Alex Highsmith, LB PIT

60 of 72 (83%) snaps; two solo tackles, three assists

With Bud Dupree out for the season, Highsmith got his first start and easily saw his most snaps on the season. In limited action as Pittsburgh’s third outside linebacker, Highsmith was a solid tackler, a promising pass rusher, and a pleasant surprise in coverage. He did nothing against Washington to dispel the notion that he is the long-term answer opposite TJ Watt, showing nice pass-rush moves, getting off blocks in the run game, and bringing a non-stop motor to stay with plays through the tackle.

Kenneth Murray, LB LAC

67 of 67 snaps; 12 solo tackles, two assists; one sack; two tackles for loss; one quarterback hit

I had all but given up on Murray as a usable asset this season, but he turned in a high LB1 performance in the Chargers’ blowout loss to the Patriots. Pass coverage struggles aside – and he did surrender a short pass completion to Ryan Izzo – Murray has been solid but not spectacular this year. That changed in week 13, as the Chargers let the first-round pick rush the backfield a little, and he picked up his first career sack on a designed blitz where Murray worked off the block of running back James White and corralled Cam Newton before he could get off a deep pass. Murray also did a good job minimizing designed runs and scrambles by Newton, and the sheer number of New England rushes helped Murray pile up the tackles.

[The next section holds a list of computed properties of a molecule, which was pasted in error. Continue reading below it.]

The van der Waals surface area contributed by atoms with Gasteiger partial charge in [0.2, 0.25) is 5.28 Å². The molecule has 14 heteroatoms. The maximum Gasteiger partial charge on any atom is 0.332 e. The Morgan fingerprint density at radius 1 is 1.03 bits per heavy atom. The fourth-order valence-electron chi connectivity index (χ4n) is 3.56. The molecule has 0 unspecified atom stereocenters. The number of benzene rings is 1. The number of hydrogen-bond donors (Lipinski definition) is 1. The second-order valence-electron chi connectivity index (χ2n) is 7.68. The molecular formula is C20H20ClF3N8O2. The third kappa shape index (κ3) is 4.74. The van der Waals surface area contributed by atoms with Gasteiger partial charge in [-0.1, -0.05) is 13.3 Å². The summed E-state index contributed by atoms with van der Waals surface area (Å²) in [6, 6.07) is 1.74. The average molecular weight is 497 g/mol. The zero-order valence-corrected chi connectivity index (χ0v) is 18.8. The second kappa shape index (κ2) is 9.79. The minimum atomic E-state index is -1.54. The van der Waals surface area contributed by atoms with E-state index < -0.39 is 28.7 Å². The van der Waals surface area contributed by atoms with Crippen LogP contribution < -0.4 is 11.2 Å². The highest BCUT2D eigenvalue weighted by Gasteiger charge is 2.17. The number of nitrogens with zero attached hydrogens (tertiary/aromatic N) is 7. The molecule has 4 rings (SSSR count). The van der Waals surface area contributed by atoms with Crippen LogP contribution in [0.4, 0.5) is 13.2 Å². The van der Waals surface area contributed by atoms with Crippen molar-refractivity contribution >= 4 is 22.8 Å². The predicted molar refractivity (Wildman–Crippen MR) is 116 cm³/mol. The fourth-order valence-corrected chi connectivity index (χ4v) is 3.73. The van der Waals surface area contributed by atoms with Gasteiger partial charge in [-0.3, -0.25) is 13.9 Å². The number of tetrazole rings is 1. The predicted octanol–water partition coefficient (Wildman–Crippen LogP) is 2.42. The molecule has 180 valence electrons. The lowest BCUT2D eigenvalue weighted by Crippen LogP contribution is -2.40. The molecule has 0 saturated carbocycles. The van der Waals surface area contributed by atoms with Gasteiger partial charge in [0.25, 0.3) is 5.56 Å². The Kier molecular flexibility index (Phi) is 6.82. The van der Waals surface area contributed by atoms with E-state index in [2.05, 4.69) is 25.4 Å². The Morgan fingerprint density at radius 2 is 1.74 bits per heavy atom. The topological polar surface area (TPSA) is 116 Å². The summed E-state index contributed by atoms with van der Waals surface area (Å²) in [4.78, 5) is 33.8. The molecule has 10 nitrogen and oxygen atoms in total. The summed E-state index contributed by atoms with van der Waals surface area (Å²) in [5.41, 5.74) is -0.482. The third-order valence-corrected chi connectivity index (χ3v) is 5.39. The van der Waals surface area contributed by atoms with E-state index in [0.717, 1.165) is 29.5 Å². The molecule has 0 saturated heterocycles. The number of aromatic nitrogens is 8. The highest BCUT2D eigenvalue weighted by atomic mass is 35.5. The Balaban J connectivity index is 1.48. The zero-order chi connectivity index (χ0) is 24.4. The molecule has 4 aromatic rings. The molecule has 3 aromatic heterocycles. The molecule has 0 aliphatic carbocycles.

Patrick Queen, LB BAL

52 of 79 (66%) snaps; three solo tackles, two assists; one interception; one pass defensed

While Queen led the Ravens’ inside linebackers in snaps, he logged his lowest snaps and snap share since week three. He made a nice diving interception off a ball batted into the air at the line by nose tackle Brandon Williams. The Ravens scored a long touchdown on the next play to take a 14-10 lead midway through the second quarter.

Isaiah Simmons, LB ARI

32 of 83 (39%) snaps; four solo tackles, one assist

Simmons has settled back into a supporting role after a high LB1 outburst in week 11, when De’Vondre Campbell was limited with an injury. He’s not going to provide any immediate help for you, but at least his dynasty value rebounded from where it was after a disastrous first half of the season. Three of his tackles against the Rams came in pass coverage, with Jared Goff finding receivers for short gains against Arizona’s zone.

Logan Wilson, LB CIN

40 of 70 (57%) snaps; two solo tackles, one assist; one pass defensed

Wilson appears to be the one off-ball rookie linebacker most adept at providing adequate pass coverage ability, which bodes well for a future three-down role. Wilson made a key play on an early third-and-six against Tua Tagovailoa and the Dolphins: He lined up over the left “A” gap, showed blitz to occupy the guard, then dropped into coverage and tipped away a pass that if completed would have resulted in a first-down.

Others of note: